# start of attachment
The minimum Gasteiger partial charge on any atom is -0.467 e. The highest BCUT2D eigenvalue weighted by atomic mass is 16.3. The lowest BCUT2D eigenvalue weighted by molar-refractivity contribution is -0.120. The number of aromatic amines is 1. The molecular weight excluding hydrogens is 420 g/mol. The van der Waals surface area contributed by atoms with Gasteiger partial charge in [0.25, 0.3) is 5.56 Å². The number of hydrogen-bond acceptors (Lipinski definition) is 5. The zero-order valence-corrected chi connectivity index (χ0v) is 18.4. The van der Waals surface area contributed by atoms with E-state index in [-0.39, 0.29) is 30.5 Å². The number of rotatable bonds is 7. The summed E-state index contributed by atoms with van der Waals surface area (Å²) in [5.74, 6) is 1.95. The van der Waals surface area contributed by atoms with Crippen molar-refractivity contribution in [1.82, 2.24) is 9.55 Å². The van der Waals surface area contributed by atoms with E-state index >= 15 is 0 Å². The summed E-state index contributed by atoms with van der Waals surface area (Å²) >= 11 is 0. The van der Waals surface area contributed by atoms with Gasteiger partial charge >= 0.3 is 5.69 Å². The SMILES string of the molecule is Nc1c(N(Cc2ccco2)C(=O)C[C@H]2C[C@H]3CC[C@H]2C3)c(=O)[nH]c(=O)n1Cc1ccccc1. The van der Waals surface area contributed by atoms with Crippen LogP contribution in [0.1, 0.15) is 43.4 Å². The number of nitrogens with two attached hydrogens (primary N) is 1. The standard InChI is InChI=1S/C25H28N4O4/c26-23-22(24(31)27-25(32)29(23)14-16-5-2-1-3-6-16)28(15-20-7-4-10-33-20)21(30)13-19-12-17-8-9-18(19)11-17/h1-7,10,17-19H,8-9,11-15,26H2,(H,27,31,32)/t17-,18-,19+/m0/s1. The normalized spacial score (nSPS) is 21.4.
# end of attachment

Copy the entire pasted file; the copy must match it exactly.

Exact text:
The minimum Gasteiger partial charge on any atom is -0.467 e. The highest BCUT2D eigenvalue weighted by atomic mass is 16.3. The lowest BCUT2D eigenvalue weighted by molar-refractivity contribution is -0.120. The number of aromatic amines is 1. The molecular weight excluding hydrogens is 420 g/mol. The van der Waals surface area contributed by atoms with Gasteiger partial charge in [0.25, 0.3) is 5.56 Å². The number of hydrogen-bond acceptors (Lipinski definition) is 5. The zero-order valence-corrected chi connectivity index (χ0v) is 18.4. The van der Waals surface area contributed by atoms with E-state index in [-0.39, 0.29) is 30.5 Å². The number of rotatable bonds is 7. The summed E-state index contributed by atoms with van der Waals surface area (Å²) in [5.74, 6) is 1.95. The van der Waals surface area contributed by atoms with Crippen molar-refractivity contribution in [1.82, 2.24) is 9.55 Å². The van der Waals surface area contributed by atoms with E-state index >= 15 is 0 Å². The summed E-state index contributed by atoms with van der Waals surface area (Å²) >= 11 is 0. The van der Waals surface area contributed by atoms with Gasteiger partial charge >= 0.3 is 5.69 Å². The SMILES string of the molecule is Nc1c(N(Cc2ccco2)C(=O)C[C@H]2C[C@H]3CC[C@H]2C3)c(=O)[nH]c(=O)n1Cc1ccccc1. The van der Waals surface area contributed by atoms with Crippen LogP contribution in [0.1, 0.15) is 43.4 Å². The number of nitrogens with two attached hydrogens (primary N) is 1. The standard InChI is InChI=1S/C25H28N4O4/c26-23-22(24(31)27-25(32)29(23)14-16-5-2-1-3-6-16)28(15-20-7-4-10-33-20)21(30)13-19-12-17-8-9-18(19)11-17/h1-7,10,17-19H,8-9,11-15,26H2,(H,27,31,32)/t17-,18-,19+/m0/s1. The normalized spacial score (nSPS) is 21.4.